Kerala, Karnataka cannot avail drought assistance despite being stricken by drought

The Central government’s new definitions of drought are acting as impediments

By Jitendra
Published: Tuesday 01 August 2017
Credit: Reuters

Kerala and Karnataka, which are the gateway to the south-west monsoon, have been facing a huge deficit in rainfall. But they would probably not be declared as “drought-hit” courtesy the new definition of drought. The stringent criteria make it difficult for states to get any central assistance and leave them to manage themselves.  

Till the end of the July, Karnataka had received 25.4 per cent deficit monsoon whereas Kerala saw 30.56 per cent deficit monsoon at the mid-way point of the monsoon season.

The sowing areas of Karnataka reached around 60 per cent of normal sowing and Kerala’s paddy- sowing areas reached 80 per cent of the normal.

However, both states would still not qualify for being declared “drought-hit” and eligible for central assistance. Because for that, a state should come under the category of “severe deficit”—both in terms of sowing as well as rain deficit.  The “severe” category means that there has been a rainfall deficit below 50 per cent and a deficit of below 50 per cent in the sowing area.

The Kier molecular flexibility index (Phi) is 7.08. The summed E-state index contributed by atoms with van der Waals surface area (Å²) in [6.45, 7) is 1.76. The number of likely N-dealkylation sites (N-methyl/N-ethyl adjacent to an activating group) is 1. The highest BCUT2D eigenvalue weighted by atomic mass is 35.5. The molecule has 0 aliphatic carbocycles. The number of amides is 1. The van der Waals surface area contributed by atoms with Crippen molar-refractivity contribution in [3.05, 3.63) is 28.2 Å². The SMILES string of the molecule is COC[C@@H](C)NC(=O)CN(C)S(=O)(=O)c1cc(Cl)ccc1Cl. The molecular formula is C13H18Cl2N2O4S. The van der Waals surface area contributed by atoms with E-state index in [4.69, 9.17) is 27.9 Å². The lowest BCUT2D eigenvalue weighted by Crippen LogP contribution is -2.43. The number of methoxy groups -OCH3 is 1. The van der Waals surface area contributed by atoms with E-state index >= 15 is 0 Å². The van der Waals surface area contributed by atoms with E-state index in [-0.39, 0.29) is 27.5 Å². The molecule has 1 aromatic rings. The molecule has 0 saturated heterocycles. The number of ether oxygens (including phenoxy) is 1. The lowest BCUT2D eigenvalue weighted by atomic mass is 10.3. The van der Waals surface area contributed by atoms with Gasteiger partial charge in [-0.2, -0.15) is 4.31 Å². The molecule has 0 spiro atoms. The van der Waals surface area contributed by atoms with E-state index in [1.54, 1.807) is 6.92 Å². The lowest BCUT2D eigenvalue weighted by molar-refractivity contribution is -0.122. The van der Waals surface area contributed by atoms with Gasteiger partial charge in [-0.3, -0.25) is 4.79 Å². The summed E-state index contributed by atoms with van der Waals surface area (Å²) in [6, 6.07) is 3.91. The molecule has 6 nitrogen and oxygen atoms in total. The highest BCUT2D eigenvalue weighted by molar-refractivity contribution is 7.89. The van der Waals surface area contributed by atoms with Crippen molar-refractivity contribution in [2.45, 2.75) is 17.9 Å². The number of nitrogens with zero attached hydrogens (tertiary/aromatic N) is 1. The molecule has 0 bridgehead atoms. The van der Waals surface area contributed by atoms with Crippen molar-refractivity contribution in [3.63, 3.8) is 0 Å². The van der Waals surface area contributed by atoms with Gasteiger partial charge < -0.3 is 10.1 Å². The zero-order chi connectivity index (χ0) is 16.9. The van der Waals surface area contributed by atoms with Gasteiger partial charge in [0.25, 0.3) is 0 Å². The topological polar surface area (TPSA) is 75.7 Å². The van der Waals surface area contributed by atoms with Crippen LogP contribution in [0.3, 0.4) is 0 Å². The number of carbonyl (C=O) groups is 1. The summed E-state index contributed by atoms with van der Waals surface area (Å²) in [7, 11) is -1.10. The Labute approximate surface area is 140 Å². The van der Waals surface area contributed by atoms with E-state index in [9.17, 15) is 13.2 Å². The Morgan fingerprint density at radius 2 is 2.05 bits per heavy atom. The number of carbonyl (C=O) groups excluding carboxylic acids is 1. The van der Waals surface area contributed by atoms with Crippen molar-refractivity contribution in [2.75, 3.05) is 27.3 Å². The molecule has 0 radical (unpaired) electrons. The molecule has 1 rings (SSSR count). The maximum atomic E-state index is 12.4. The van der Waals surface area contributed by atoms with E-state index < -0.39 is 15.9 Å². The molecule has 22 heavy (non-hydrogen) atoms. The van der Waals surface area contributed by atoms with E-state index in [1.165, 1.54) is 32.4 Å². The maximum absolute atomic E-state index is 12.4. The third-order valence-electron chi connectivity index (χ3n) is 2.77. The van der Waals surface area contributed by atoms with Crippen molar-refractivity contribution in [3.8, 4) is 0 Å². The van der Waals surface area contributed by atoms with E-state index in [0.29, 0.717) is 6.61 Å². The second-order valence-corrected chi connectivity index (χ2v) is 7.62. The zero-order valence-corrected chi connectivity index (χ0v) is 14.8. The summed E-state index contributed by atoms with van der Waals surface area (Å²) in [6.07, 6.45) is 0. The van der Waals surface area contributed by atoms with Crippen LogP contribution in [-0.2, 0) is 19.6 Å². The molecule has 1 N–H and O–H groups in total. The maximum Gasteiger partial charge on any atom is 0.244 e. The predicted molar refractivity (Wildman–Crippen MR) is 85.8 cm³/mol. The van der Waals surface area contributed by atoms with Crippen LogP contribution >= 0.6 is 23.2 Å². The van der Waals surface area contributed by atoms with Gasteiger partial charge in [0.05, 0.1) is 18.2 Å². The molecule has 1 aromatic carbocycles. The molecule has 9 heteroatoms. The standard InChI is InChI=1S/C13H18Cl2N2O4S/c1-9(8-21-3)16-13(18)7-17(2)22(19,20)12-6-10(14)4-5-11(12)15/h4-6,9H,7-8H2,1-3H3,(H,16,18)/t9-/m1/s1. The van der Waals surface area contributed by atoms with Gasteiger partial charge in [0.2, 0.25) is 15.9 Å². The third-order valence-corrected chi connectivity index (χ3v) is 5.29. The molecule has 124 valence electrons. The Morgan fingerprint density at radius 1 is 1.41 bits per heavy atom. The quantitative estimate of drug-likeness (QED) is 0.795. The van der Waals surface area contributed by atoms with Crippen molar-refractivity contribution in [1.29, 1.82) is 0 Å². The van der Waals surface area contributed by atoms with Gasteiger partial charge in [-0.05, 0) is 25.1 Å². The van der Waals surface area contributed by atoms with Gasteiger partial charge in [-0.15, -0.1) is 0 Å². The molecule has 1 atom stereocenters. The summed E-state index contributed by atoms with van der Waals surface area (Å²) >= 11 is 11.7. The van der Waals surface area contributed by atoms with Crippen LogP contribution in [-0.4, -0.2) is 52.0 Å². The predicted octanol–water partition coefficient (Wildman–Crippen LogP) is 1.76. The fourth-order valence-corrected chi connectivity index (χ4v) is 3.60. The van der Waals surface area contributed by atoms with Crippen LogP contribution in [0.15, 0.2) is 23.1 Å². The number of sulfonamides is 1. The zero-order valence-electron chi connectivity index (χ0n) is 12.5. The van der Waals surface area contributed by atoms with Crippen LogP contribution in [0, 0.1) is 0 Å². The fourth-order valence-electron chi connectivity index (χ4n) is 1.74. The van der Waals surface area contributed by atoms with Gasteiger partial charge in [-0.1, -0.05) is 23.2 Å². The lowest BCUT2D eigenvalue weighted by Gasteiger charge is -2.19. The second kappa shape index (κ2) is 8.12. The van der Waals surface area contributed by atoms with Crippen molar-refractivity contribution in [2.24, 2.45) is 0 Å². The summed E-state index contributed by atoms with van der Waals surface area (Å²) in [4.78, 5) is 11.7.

“But such levels of reduction in the sowing areas have never been recorded in the past. Even in the worst drought condition in 2015-16, our sowing was more than 80 per cent of the normal,” says C N Prabhu, Principal Scientist, Karnataka State Natural Disaster Monitoring Centre. The state has been facing a drought-like condition for the last three years.

Karnataka received 25.4 per cent of deficit monsoon till the middle of the monsoon season. The figure is worse if one analyses data region-wise. Karnataka’s south interior region saw a deficit of 42 per cent; Malnad saw a deficit of 31 per cent. North Karnataka saw a deficit of 24 per cent and coastal Karnataka faced a deficit of 17 per cent.

“If the situation persists for another two weeks, matters will come to a head,” says a senior official of the Karnataka government.

Kerala has achieved paddy sowing up to 80 per cent of total normal sowing.

“But the severe rain deficit in most parts of Kerala has spoiled the party for farmers,” says Rajamohan, Deputy Director, Department of Agriculture of Kerala government.

In Kerala, the Wayanad district saw almost 60 per cent of deficit, whereas Idukki saw 42 per cent, Thiruvanathpuram saw 34 per cent followed by Kannur, Pathanamthita and Mallapuram with 32 per cent. 

In the wake of waiver of crop loans, the state would hardly be able to come to the rescue of farmers.

“The financial condition of the state is so bad that only central help can help. But we are hopeful that the situation would improve in the coming weeks,” says an official.

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